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Defy Trudeau – Defend workers’ right to strike!

Solidarity picket at Canada Post depot in Hamilton, Ontario
Graeme Cheadle, Bradley Hughes and Ritch Wyman

November 29, 2018

Across Canada and Quebec workers are organizing to defeat Trudeau’s back to work legislation. On Tuesday November 28 the legislation was passed ordering CUPW members back to work to prevent them from achieving equal pay and to prevent them protecting themselves from more injuries on the job. The next day solidarity rallies were organized to picket CUPW workers at sorting stations so that no mail could move.
Dozens of self-described "concerned citizens" (including two members of the Vancouver International Socialists) descended on the Canada Post Pacific Processing Center in Richmond, BC in a solidarity action with Canada Post workers, a day after the federal Liberal government enacted legislation to force them back to work and end a series of rotating strikes throughout the county. Approximately 60 of these activists peacefully blockaded two main entry gates into the facility, the largest of its kind in Western Canada, in an attempt to send a message to the government that its unfair and unconstitutional attack on postal workers would be met with resistance from other workers. The activists included member of other unions but the action was not planned or coordinated by any union.

Beginning in the pre-dawn hours and continuing throughout the day, the activists allowed incoming trucks to enter the facility but prevented any mail from leaving. A CUPW representative noted that the action was unknown to their union but was highly appreciated. Postal workers on site greeted the activists with waves and honking car horns, and several approached them to shake their hands and thank them for their show of solidarity. Several offered to buy coffee and donuts for those on the line.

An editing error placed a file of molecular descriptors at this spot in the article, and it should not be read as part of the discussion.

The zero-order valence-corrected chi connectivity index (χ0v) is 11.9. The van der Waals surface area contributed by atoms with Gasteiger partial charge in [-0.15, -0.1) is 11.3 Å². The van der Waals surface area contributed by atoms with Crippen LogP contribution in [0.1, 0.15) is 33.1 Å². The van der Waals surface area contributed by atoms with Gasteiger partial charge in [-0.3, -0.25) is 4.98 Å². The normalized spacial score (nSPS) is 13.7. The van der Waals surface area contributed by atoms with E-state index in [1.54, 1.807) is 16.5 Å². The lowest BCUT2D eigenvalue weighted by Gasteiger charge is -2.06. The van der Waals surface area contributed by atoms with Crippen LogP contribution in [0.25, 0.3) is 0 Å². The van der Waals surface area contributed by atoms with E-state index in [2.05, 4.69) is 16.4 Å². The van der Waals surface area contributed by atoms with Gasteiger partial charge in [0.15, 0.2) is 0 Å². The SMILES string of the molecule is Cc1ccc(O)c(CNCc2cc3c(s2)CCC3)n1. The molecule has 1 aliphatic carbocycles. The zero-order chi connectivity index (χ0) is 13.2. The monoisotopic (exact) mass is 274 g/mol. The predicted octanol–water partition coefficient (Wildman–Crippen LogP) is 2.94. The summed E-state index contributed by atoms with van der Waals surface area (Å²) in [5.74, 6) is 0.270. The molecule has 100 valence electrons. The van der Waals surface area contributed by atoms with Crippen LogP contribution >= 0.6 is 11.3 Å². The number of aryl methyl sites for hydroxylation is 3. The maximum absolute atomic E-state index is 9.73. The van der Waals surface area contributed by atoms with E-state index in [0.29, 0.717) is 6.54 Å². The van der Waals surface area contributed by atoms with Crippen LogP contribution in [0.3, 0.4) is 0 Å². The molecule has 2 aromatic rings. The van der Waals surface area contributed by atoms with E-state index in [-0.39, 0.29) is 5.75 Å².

Reactions from Canada Post management and non-union contractors were not as cordial, with one driver attempting to intimidate the blockaders by moving his semi truck into their line, making physical contact with several of them. The attempt was unsuccessful.

Reports suggest the blockade was a success, as the facility was unable to move any mail during one of its busiest days of the year. Other similar actions were also reported in other cities, and in a message to local media the activists called for other Canadian workers to launch similar solidarity actions with postal workers across the country.
In Hamilton Ontario, a joyful picket of 50 people with flags, music and barrel fires set up at the Millen Rd sorting depot. No trucks driven by non CUPW members were allowed in.
In the Maritimes there have been actions and occupations in Lab City Wabush, Charlottetown, St. Anthony, Channel Port Aux Basques, Moncton, Cape Bretton, Truro, Fundy local in St John, Corner Brook, Nova local and Dartmouth just to name a few.
In Montreal, workers occupied the constituency office of Justin Trudeau to call for an end to the back to work legislation. There have also been rallies in Mississagua and Toronto and across Canada.
Friends of CUPW throughout the labour movement are being called on to join solidarity actions in over 20 cities on Saturday December 1. The right to collective bargaining is an issue not just for CUPW but for the whole labour movement. As the organizers say, “the ability to strike is not just a human right. It’s also the best tool we have to expand public services, redistribute wealth and deal with the climate crisis.” Bring your family, friends, and workmates out to the rally to send a clear message: we support everyone’s right to strike – for better working conditions, and a better world. The list of actions is here:


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